India police crack down on protests against Prophet remarks

The two teenagers were killed in Ranchi, Jharkhand state, as police fired shots to quell protests against insulting comments.

Protestors clash with police during a protest demanding the arrest of Bharatiya Janata Party (BJP) member Nupur Sharma for her comments on Prophet Mohammed, in Prayagraj, India
Protesters clash with police during a protest in Prayagraj, Uttar Pradesh state. [Ritesh Shukla/Reuters]

New Delhi, India – Two teenagers were killed in violence as police cracked down on protests that erupted across the country over derogatory remarks against the Prophet Muhammad by two members of the governing Bharatiya Janata Party (BJP).

The families of Mudasir, 14, and Sahil Ansari, 19, confirmed the deaths to Al Jazeera, alleging the police used disproportionate force against the protesters who marched in Ranchi, capital of eastern Jharkhand state, after Friday prayers demanding the arrest of two BJP officals.

Dozens of protesters were injured after protests turned violent. A senior police officer in Ranchi was also hurt, according to local media reports. A witness told Al Jazeera the situation worsened after Hindus organised counter protests.

Several calls to the police in Ranchi went unanswered.

The BJP suspended its spokeswoman Nupur Sharma for making insulting remarks against Islam’s prophet and expelled another leader, Naveen Jindal, for his anti-Islam tweet after a diplomatic backlash from Muslim countries.

The Hindu nationalist party said the offensive remarks did not reflect the government’s position and the comments were made by “fringe elements”.

Mudasir was shot in the head by police and he succumbed to his wounds at Rajendra Institute of Medical Sciences, his uncle Shahid Ayyubi told Al Jazeera.

Sahil’s brother Faizan said he was hit by a bullet in the back while returning home after prayers.

“The bullet ruptured his kidney and he died at the hospital after some time,” Faizan told Al Jazeera, adding his brother was not even part of the protests. Sahil ran a battery repair shop in the city.

Al Jazeera could not independently verify the claims made by the family. However, a local news agency confirmed they died of gunshot wounds.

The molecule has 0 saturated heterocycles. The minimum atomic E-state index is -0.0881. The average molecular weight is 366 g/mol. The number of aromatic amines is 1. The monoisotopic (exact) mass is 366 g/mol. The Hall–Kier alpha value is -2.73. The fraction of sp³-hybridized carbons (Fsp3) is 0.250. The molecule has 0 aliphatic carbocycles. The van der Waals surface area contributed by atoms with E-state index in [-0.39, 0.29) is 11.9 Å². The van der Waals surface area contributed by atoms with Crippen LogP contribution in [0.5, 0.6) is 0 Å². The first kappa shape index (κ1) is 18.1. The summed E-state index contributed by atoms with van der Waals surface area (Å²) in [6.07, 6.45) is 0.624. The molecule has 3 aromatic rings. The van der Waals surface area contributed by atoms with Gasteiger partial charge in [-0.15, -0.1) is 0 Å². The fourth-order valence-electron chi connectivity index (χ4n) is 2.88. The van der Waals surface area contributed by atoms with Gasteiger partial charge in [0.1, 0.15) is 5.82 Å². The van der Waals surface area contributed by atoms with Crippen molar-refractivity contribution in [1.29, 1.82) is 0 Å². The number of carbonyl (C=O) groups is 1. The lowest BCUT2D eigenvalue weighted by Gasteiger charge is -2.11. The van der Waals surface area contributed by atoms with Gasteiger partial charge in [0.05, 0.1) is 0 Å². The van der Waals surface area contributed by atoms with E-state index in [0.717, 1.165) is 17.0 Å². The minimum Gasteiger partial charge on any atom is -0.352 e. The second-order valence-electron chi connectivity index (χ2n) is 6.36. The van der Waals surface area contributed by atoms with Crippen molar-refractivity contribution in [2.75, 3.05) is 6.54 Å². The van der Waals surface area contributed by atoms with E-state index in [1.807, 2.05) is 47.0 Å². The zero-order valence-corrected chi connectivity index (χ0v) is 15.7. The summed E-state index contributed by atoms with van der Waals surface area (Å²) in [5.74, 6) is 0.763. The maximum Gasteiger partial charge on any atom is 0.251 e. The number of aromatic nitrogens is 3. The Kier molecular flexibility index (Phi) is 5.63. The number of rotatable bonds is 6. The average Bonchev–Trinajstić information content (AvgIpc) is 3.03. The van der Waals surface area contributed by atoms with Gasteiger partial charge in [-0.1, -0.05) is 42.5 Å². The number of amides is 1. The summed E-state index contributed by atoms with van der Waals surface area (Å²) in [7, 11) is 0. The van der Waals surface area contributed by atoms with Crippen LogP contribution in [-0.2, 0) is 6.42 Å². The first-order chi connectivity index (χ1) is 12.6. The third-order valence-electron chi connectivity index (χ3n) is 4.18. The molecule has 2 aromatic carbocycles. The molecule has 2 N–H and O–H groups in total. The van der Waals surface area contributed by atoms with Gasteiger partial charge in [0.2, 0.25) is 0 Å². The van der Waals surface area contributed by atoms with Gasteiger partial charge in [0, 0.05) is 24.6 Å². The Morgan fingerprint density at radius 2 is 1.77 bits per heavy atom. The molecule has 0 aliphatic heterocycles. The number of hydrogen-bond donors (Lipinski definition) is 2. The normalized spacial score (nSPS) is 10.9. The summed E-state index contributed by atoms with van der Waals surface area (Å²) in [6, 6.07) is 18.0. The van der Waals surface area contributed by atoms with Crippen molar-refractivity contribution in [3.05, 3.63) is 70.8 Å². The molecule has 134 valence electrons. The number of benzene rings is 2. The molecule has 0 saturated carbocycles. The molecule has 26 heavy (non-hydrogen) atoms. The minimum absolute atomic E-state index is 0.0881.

A police officer in Ranchi told AFP news agency: “Police were forced to open fire to disperse protesters … resulting in the death of two.”

‘Job of police is to protect, not to shoot’

The bodies of Mudasir and Sahil were handed over to the families as the government imposed curfew-like restrictions, including suspension of mobile internet services in the city purportedly as a security measure.

“Mudasir was a child, barely 14 awaiting his matric exam result,” said Ayyubi, his voice breaking. “He took part in the protests and now he is no more between us. He was the only child of his parents. We are shocked.”

The family demanded the government put the “murderers of Mudasir in jail and give them strict punishment”.

Indian Muslims burn an effigy with portraits of BJP leader Nupur Sharma.
Indian Muslims burn an effigy with portraits of Nupur Sharma, the spokesperson of governing Hindu nationalist party [Bikas Das/AP Photo]

Ayyubi blamed the government for the violence saying police handled the situation “badly”.

“There are thousand ways to control civilian protests like water cannons, rubber bullets, aerial firing but they fire directly on the head and body,” he said.

Irfan Ansari, a Muslim legislator from Congress, which is part of the ruling coalition in the state, also slammed the government over the way the protests were handled. “The job of the police is to protect, not to shoot,” he said in a tweet in Hindi questioning the style of work of the city police chief.

Ansari demanded five million rupees ($64,000) compensation and a government job each for the families of the deceased.